This is a pretty great review. It's perhaps a wee bit on the short side, but you make your points and everything is clear and supported. there are a few rough bits here and there that I would want to polish, but in general this is very solid work. I'm officially giving you my green light... let's see what other folks have to say.

Thumbs up!


idiotic 12-25-2008 08:10 AM

Re: Prince of Persia Review
That's a very good review Luke - it's written especially well.

The only thing I would add is PooP's surprising indebtedness to other games - like Ico and Shadow of the Colossus, and to a lesser extent, Okami. Perhaps what is most surprising is that the original PoP was an influence on Ico, and this version seems to rep(l)ay the compliment by copying Ico in arguably an insulting way.

If you acknowledge these debts and critically comment on how well PooP p(l)ays it, I would also insert a green thumb up your bum.

Jason Karney 12-31-2008 02:42 PM

Re: Prince of Persia Review

This is a good piece of writing. I agree with Brad, that you make your points well, without going into bullet points or minutia about how things work. (It sounds like you don't want to have to revisit the game that closely! :)) Unlike Brad, I think the length is about right for the review.

You stuck with our site format, which is good if you're interested in being published on our homepage. For the subtitle I would suggest the slightly altered "Beauty plunged in darkness" which makes slightly more sense than "purged," at least to me. One thing you'd need to add is a rating, __ out of 10 after the review text.

Generally, all this would need is some basic editing to be published; the usual polish that we all go through. Except maybe Brad, who has a golden pen. :D I would focus especially on the three paragraphs leading up to the end, starting with combat through to Elika. The verbiage is pretty good, but feels rough there. Maybe segue from combat to Elika, and finally how all that combines with the repetition to make the game non-challenging for you. (Like I said, you've got good points, just needs a little bit of polish.)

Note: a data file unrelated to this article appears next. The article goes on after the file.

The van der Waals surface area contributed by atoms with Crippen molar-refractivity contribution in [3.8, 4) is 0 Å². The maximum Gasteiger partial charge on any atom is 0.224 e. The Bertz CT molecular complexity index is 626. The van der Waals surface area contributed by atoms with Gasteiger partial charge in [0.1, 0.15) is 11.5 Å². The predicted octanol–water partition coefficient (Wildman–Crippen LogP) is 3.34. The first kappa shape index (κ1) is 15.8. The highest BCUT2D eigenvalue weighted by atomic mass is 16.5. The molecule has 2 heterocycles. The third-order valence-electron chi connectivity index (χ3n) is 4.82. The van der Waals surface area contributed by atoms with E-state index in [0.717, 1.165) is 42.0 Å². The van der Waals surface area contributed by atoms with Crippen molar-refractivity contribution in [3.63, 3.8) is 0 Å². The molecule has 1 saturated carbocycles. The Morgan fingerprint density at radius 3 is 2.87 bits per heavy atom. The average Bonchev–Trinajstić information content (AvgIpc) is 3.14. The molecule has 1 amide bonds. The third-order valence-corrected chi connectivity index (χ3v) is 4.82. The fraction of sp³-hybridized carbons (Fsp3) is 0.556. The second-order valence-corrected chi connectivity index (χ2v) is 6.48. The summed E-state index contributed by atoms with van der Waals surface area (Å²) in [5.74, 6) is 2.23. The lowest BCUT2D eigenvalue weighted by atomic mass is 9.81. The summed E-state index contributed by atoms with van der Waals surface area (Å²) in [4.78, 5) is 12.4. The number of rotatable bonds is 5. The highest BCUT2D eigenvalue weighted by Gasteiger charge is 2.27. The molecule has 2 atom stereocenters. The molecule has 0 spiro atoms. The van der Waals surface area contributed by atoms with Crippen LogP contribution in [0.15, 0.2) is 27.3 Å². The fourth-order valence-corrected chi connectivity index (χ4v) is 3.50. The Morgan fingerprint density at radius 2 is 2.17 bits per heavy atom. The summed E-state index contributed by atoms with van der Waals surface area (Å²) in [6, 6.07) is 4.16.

Great job, I hope we see more from you!

David Stone 12-31-2008 02:53 PM

Re: Prince of Persia Review
Hi Luke,

Welcome! This is a great first review. Thumbs up from me.

Personally, I would have loved more discussion on your annoyance at not being able to die. As an obsessive Old School Gamer(tm) dying was a very important part of my gaming heritage. It's interesting to see that one of the most frustrating parts of growing up is now something that's missed. Beautiful irony, no?

(p.s. PODCAST TOPIC!!! :D)

Tera Kirk 12-31-2008 03:14 PM

Re: Prince of Persia Review
*Really* nice job!

I agree with Jason about the length...the review didn't feel too short to me at all. There are some minor grammar and GameCritics style hiccups. You've got some extra adjectives and adverbs that are unnecessary (e.g. you say the game's easiness "evidently greatly upset me"--you don't need the "evidently"). Also, we avoid writing in the second person too much ( "Sure, you can pull off combos and string together some rather impressive looking moves...").Repacing the second-person references with "the gamer" or "the player" or even "I" would work.

All in all, an excellent job.

LukeVGC 01-01-2009 12:01 PM

Re: Prince of Persia Review
Thanks for all the positive comments. I will polish up some bits and pieces that everyone has suggested and add a couple more things in.

I'd love to get this on the homepage so I'll be sure to edit this ASAP. :D

Thanks again everyone.

LukeVGC 01-02-2009 07:32 AM

Re: Prince of Persia Review
Went back and took out a few phrases and errors. I've also added some additional bits in the last few paragraphs, as well as talking about combat then going on to Elika, and wrapping it up with the accessibility. Final mark is there also.

If there is anything else, just let me know. :)

Tera Kirk 01-02-2009 02:39 PM

Re: Prince of Persia Review

Really nice job. Greenlight from me.


Jason Karney 01-02-2009 07:39 PM

Re: Prince of Persia Review
Nicely re-worked.

I did notice one more thing which is necessary, which I neglected to point out previously: the parents' guide needs your opinions on what parents might consider if buying this game for children. Check any of our reviews for examples; it only needs to be a sentence or two, but something other than just the ESRB descriptors.



LukeVGC 01-02-2009 08:53 PM

Re: Prince of Persia Review
Done. :)

Thanks again.